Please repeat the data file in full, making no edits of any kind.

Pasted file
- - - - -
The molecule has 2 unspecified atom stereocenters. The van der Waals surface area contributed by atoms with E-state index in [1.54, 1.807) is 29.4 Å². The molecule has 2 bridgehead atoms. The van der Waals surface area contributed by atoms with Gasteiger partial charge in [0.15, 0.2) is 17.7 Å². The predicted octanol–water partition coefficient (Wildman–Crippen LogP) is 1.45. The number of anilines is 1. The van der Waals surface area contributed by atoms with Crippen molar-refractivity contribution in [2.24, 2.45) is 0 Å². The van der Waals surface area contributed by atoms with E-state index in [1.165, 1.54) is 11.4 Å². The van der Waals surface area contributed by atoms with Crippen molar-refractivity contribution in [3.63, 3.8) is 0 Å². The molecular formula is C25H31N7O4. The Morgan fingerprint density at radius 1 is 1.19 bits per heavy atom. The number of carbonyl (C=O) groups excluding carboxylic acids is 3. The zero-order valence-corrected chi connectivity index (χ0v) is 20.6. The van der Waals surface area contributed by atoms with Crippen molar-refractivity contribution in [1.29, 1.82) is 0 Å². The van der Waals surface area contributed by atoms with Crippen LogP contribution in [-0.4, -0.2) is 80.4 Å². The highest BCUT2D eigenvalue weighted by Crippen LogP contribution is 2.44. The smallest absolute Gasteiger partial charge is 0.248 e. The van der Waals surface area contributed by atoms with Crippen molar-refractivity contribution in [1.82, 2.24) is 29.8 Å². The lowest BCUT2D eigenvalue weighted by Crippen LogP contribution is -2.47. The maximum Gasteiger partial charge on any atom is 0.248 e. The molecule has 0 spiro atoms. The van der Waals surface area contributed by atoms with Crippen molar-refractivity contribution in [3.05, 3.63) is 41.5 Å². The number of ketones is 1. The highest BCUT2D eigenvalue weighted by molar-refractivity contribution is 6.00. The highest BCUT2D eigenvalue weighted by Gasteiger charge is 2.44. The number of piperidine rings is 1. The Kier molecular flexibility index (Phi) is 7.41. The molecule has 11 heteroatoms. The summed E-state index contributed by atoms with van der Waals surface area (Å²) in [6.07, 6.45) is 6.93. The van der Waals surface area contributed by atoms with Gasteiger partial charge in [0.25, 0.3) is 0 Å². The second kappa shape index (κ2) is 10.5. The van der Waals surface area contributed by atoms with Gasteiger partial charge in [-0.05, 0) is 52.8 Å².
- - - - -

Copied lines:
The molecule has 2 unspecified atom stereocenters. The van der Waals surface area contributed by atoms with E-state index in [1.54, 1.807) is 29.4 Å². The molecule has 2 bridgehead atoms. The van der Waals surface area contributed by atoms with Gasteiger partial charge in [0.15, 0.2) is 17.7 Å². The predicted octanol–water partition coefficient (Wildman–Crippen LogP) is 1.45. The number of anilines is 1. The van der Waals surface area contributed by atoms with Crippen molar-refractivity contribution in [2.24, 2.45) is 0 Å². The van der Waals surface area contributed by atoms with E-state index in [1.165, 1.54) is 11.4 Å². The van der Waals surface area contributed by atoms with Crippen molar-refractivity contribution in [3.63, 3.8) is 0 Å². The molecular formula is C25H31N7O4. The Morgan fingerprint density at radius 1 is 1.19 bits per heavy atom. The number of carbonyl (C=O) groups excluding carboxylic acids is 3. The zero-order valence-corrected chi connectivity index (χ0v) is 20.6. The van der Waals surface area contributed by atoms with Crippen molar-refractivity contribution in [1.29, 1.82) is 0 Å². The van der Waals surface area contributed by atoms with Crippen LogP contribution in [-0.4, -0.2) is 80.4 Å². The highest BCUT2D eigenvalue weighted by Crippen LogP contribution is 2.44. The smallest absolute Gasteiger partial charge is 0.248 e. The van der Waals surface area contributed by atoms with Crippen molar-refractivity contribution in [1.82, 2.24) is 29.8 Å². The lowest BCUT2D eigenvalue weighted by Crippen LogP contribution is -2.47. The maximum Gasteiger partial charge on any atom is 0.248 e. The molecule has 0 spiro atoms. The van der Waals surface area contributed by atoms with Crippen molar-refractivity contribution in [3.05, 3.63) is 41.5 Å². The number of ketones is 1. The highest BCUT2D eigenvalue weighted by molar-refractivity contribution is 6.00. The highest BCUT2D eigenvalue weighted by Gasteiger charge is 2.44. The number of piperidine rings is 1. The Kier molecular flexibility index (Phi) is 7.41. The molecule has 11 heteroatoms. The summed E-state index contributed by atoms with van der Waals surface area (Å²) in [6.07, 6.45) is 6.93. The van der Waals surface area contributed by atoms with Gasteiger partial charge in [0.25, 0.3) is 0 Å². The second kappa shape index (κ2) is 10.5. The van der Waals surface area contributed by atoms with Gasteiger partial charge in [-0.05, 0) is 52.8 Å².